Neon Chrome mostly runs on procedurally generated levels as the standard levels in game are all products of algorithms. In addition to standard levels the game includes hand crafted areas in the form of boss fights, hidden special levels, and story levels. However, most of the shooting is done in the procedurally generated levels. There are actually four different level generators in the game which of two are really distinct. Of all the four generators three are more interconnected and differ only at the baseplan style level. In this post one of them is described. We won’t delve into the finest detail but this should be an interesting read for those who are into stuff like this.
In the first phase we randomize a bunch of squares. For performance reasons we need to keep the level size within some constraints so we first we remove the squares which do not fit inside the level. After this we push the squares apart with some simple steering behavior until they’re not overlapping anymore. Again we cull away the squares which are outside the level perimeter after this. To make the whole level accessible we need to check that all squares are connected someway: naturally with edges touching or with a connector tunnel we build. At this point we may also cull away some squares which are too far way from the main group of squares. We also make a graph by using Delaunay Triangulation and a Minimum Spanning Tree.
When compared to most dungeon generators, Neon Chrome generators create relatively few narrow corridors. This is because we think that narrow corridors work only in really small amounts in the context of a game like Neon Chrome. They’re nice choke points but we want only a few of them. In any case this is our floorplan. We’ve also selected the entry and exit rooms for the player but they’re visible only in the final images.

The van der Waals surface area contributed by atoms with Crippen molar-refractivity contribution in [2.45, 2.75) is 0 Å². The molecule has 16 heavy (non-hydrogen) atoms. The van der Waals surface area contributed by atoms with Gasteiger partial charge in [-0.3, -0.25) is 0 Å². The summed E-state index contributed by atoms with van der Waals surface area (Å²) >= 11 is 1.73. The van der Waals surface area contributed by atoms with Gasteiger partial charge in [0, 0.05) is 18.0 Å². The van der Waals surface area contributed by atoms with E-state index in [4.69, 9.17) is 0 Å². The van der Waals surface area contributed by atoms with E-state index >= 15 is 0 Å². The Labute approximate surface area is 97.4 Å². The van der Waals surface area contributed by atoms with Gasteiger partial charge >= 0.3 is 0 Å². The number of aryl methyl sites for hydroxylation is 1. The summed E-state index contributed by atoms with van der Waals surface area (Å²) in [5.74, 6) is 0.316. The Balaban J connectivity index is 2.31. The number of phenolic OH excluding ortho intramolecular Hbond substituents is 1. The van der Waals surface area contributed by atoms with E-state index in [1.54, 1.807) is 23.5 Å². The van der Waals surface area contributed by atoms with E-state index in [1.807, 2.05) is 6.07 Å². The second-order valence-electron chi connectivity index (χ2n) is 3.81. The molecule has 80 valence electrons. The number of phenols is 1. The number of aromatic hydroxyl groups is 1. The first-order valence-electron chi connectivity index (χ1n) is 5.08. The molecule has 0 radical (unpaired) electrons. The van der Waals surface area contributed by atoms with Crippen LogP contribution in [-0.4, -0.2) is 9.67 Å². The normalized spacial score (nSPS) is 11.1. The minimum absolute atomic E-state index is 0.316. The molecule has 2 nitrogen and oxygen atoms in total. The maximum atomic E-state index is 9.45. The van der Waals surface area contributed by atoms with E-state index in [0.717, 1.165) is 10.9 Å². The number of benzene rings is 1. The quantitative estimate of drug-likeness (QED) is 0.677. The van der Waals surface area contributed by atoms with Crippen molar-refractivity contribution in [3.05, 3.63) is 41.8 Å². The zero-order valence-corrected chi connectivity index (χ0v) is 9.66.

If the method above sounds familiar you may have read about the dungeon generation of TinyKeep which was a source inspiration. Many similar techniques like Delaunay Triangulation are used here. The other generators work a bit differently from this one. Two of them work on a simple grid approach and one is built on BSP-trees.
Now we start building the actual floor in the building where the player will do the shooting. We classify the rooms with the supposed movement direction which is derived from the graph connecting the rooms. In the next image the “tile view” of the floor can be seen. We’ve also determined the outside walls. Some rooms are combined by removing the wall between them giving the player larger open areas.
Now we’ve randomized and pasted a selection of room interior prefabs into the floorplan. These interior prefabs include “placement slots” for enemies which are all visible at the moment. We first tried to create a generator which would work without prefabs, but in the end we decided that handmade prefabs combined with procedural layouts and random population would be our way to go. Next we’ll raise up the walls and then start populating the floor with enemies.
The heatmap describes the relative power of enemies in each room, the starting room usually has no enemies as can be seen here also. This floor seems to have a relatively even power distribution with two rooms that are a bit hotter.
During the final stages we’ll replace the white boxes with arrows with interactable items like autodocs, enhancement sarcophages and decoration and finally add the baseboard lighting for some extra atmosphere and then we get to play!
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